Below, a slight moving tide deposited perfectly sculpted ripples in the sand. They danced and glistened as sunlight refracted. The turquoise bay was so clear that boats appeared to be suspended in air.
In that moment, floating off Voutoumi Bay on Anti-Paxos, the smallest isle in Greece’s Ionian group, I’d found my idea of paradise.
Two weeks into our sailing trip through the Ionian archipelago, I was perplexed when my mother innocently asked: “When will we get to the real Greek islands?”
In her defence, photogenic Cycladic isles such as Santorini and Mykonos, the tourism poster-children for all of Greece, had long stolen the limelight. Packaged and marketed heavily to Australians, their iconic scenes of rocky moon-like landscapes, windmills, circa BC ruins and whitewash sugar cube homes characterised the essence of a Greek holiday.
In contrast to the barrenness of the Cyclades, the Ionians comprised lushly wooded landscapes and fertile valleys. Scattered west of the mainland, the wind was less harsh than the irritating seasonal meltemi (prevailing northerly) that hammered the Aegean.
Often overlooked, the captivating Ionians are deserving of a place on any Greek island-hopping itinerary.
CORFU, PAXOS AND ANTI-PAXOS
To the north, Corfu received the highest rainfall in all of Greece. Verdant hillsides were blanketed with cypress, olive groves and orchards. Corfu Town, the commercial hub, bustled with a hefty cruise ship market and exhibited legacies of French, British and Venetian occupation in leafy town squares and boulevards.
A smattering of pretty ports lay along neighbouring Paxos Island’s perimeter. Lovely Lakka Bay offered shelter for yachts, while Gaios’ harbourside village was a twist of colourful backstreets. We lingered late to mingle with the night-owl locals socialising on the waterfront.
A short hop from Gaios, the sublime waters of Voutoumi, otherwise known as Emerald Bay, was the prize drawcard on tiny Anti-Paxos Island.
Connected to the mainland by a narrow isthmus, Lefkada’s lively main town was a haphazard collection of wood and corrugated iron-roofed buildings, built in haste following two devastating earthquakes. Nearby, a string of superb beaches such as Egremni dazzled under fortress-like cliffs on the weather-beaten west coast.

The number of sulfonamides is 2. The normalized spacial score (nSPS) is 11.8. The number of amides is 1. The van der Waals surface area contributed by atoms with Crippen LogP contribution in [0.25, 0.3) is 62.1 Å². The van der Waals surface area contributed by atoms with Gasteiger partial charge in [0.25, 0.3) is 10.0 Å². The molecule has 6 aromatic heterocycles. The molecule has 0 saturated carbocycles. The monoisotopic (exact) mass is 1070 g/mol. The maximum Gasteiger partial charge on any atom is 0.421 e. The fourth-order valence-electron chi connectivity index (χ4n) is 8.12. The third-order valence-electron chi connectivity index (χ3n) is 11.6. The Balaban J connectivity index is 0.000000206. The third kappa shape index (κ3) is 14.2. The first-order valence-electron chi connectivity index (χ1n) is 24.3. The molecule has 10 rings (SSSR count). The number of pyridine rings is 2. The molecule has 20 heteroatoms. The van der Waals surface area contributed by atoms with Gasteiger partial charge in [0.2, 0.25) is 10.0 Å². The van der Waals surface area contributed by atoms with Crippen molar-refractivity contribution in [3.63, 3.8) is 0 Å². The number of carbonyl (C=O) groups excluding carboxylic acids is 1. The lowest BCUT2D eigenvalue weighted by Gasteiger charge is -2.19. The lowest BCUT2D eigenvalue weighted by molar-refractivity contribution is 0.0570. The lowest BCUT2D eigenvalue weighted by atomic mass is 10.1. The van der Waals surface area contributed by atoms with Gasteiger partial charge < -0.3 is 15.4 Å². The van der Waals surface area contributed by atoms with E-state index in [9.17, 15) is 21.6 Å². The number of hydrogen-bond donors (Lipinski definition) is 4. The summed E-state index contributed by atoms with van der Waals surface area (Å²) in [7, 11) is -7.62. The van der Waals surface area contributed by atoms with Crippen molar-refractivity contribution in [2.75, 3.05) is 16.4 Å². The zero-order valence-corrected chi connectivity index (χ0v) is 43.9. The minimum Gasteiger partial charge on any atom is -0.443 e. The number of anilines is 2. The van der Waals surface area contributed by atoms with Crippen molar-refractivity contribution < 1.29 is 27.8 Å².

In the south, Vassiliki Beach was famed as one of world’s top 10 places to windsurf. Amid gentle morning breezes, sails from beginner lessons resembled colourful insect wings dancing on the horizon. As the afternoon prevailing wind kicked in, adventurous experts created a spectacle as they zipped across the bay.
Fashionable yachtie port Fiscardo was one of few settlements to miraculously survive the 1953 earthquake that levelled much of the Ionians’ original architecture. Awash with fuchsia pink bougainvillea, its elegant Venetian style was lovingly preserved in the facades, lacework and shutters.
Circumnavigating Kefalonia, a precarious coastal drive brought us to Assos Peninsula. Pausing to savour a frappe-coffee, the romantic cove was encircled with sprawling pastel-hued villas and overlooked by ruins of a 16th-century Venetian fortress.
Further south, a busy roadside refreshment cart indicated where to catch our first glimpse of Myrtos Beach. Far below, towering limestone flanks and a turquoise sea created a dramatic scene to impress even a spoiled Aussie beach bum.
With relentless waves beating the exposed shore and eroded limestone shingles, the resulting milky aqua-blue run-off was somewhat surreal.
The agricultural heart of this tourism-driven region was located in a fertile valley to the island’s interior. Unique to Kefalonia, we tasted wine from the rare Robola grape – the primary produce from the intriguing winery co-operative of 300 local farmers.
Otherwise known by its Italian name Zante, the island garnered fame for Navagio, an idyllic beach setting often featured in worldwide top 10s.
Aptly dubbed Shipwreck Beach, sheer coastal cliffs encircled the haunting skeletal remains of an ill-fated cargo ship. Alleged to be smuggling contraband cigarettes, the vessel ran aground during a wild storm in 1981.
Thirty years on, day-tripper boats disgorge tourists daily to this remote cove – where eroding limestone bluffs had extended the beach and further isolated the wreck. And as our guide cheerfully declared, the smugglers’ misfortune was “the best thing to ever happen for tourism on the island”.
In the northern port of St Nicholas, with a loyal following of local diners, the weekly Greek dancing night was a rare find. Under moody lighting and a near-full moon, a dozen long tables spilt across the sand. Fuelled by a lively bouzouki band, we were still dancing several hours and three exuberant rounds of Zorba the Greek later. The restaurateur’s wait staff and extended family added to the festivities and we gushed over the adorable grandkids, who knew every step to every song.
St Nicholas was also the stepping off point for Zakynthos’ own Blue Caves. Among exquisite scenery, tiny boats manoeuvred through natural arches, smooth caves and along a pockmarked coast.